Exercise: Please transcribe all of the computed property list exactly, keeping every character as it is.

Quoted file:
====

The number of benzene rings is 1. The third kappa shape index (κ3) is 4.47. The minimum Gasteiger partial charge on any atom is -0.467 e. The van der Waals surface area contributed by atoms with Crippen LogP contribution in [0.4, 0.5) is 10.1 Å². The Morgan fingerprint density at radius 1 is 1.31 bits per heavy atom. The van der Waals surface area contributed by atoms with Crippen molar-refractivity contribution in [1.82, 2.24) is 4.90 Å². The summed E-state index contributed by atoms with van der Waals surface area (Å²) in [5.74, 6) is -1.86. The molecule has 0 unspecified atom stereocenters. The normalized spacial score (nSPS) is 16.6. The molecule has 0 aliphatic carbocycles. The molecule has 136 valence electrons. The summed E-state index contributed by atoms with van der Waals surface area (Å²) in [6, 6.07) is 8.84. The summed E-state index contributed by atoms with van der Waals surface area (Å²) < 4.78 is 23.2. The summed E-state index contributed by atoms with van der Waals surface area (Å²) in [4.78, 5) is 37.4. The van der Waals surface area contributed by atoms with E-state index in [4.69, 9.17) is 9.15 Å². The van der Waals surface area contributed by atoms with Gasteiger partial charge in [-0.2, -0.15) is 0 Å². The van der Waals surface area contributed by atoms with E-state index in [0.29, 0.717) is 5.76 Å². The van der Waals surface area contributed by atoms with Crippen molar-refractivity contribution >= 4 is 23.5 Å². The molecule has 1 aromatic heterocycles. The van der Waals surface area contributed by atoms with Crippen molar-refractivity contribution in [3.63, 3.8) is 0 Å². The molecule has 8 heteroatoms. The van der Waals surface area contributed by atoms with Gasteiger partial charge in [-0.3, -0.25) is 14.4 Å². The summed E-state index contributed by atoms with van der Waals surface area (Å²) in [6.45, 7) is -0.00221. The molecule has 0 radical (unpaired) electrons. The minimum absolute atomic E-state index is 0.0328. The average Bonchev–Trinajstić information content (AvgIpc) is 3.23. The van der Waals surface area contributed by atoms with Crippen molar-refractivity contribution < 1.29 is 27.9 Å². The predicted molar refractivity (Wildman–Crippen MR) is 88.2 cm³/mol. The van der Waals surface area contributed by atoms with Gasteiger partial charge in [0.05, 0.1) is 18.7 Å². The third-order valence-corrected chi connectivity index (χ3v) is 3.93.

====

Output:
The number of benzene rings is 1. The third kappa shape index (κ3) is 4.47. The minimum Gasteiger partial charge on any atom is -0.467 e. The van der Waals surface area contributed by atoms with Crippen LogP contribution in [0.4, 0.5) is 10.1 Å². The Morgan fingerprint density at radius 1 is 1.31 bits per heavy atom. The van der Waals surface area contributed by atoms with Crippen molar-refractivity contribution in [1.82, 2.24) is 4.90 Å². The summed E-state index contributed by atoms with van der Waals surface area (Å²) in [5.74, 6) is -1.86. The molecule has 0 unspecified atom stereocenters. The normalized spacial score (nSPS) is 16.6. The molecule has 0 aliphatic carbocycles. The molecule has 136 valence electrons. The summed E-state index contributed by atoms with van der Waals surface area (Å²) in [6, 6.07) is 8.84. The summed E-state index contributed by atoms with van der Waals surface area (Å²) < 4.78 is 23.2. The summed E-state index contributed by atoms with van der Waals surface area (Å²) in [4.78, 5) is 37.4. The van der Waals surface area contributed by atoms with E-state index in [4.69, 9.17) is 9.15 Å². The van der Waals surface area contributed by atoms with Gasteiger partial charge in [-0.2, -0.15) is 0 Å². The van der Waals surface area contributed by atoms with E-state index in [0.29, 0.717) is 5.76 Å². The van der Waals surface area contributed by atoms with Crippen molar-refractivity contribution >= 4 is 23.5 Å². The molecule has 1 aromatic heterocycles. The van der Waals surface area contributed by atoms with Crippen molar-refractivity contribution in [3.63, 3.8) is 0 Å². The molecule has 8 heteroatoms. The van der Waals surface area contributed by atoms with Gasteiger partial charge in [-0.3, -0.25) is 14.4 Å². The summed E-state index contributed by atoms with van der Waals surface area (Å²) in [6.45, 7) is -0.00221. The molecule has 0 radical (unpaired) electrons. The minimum absolute atomic E-state index is 0.0328. The average Bonchev–Trinajstić information content (AvgIpc) is 3.23. The van der Waals surface area contributed by atoms with Crippen molar-refractivity contribution < 1.29 is 27.9 Å². The predicted molar refractivity (Wildman–Crippen MR) is 88.2 cm³/mol. The van der Waals surface area contributed by atoms with Gasteiger partial charge in [0.05, 0.1) is 18.7 Å². The third-order valence-corrected chi connectivity index (χ3v) is 3.93.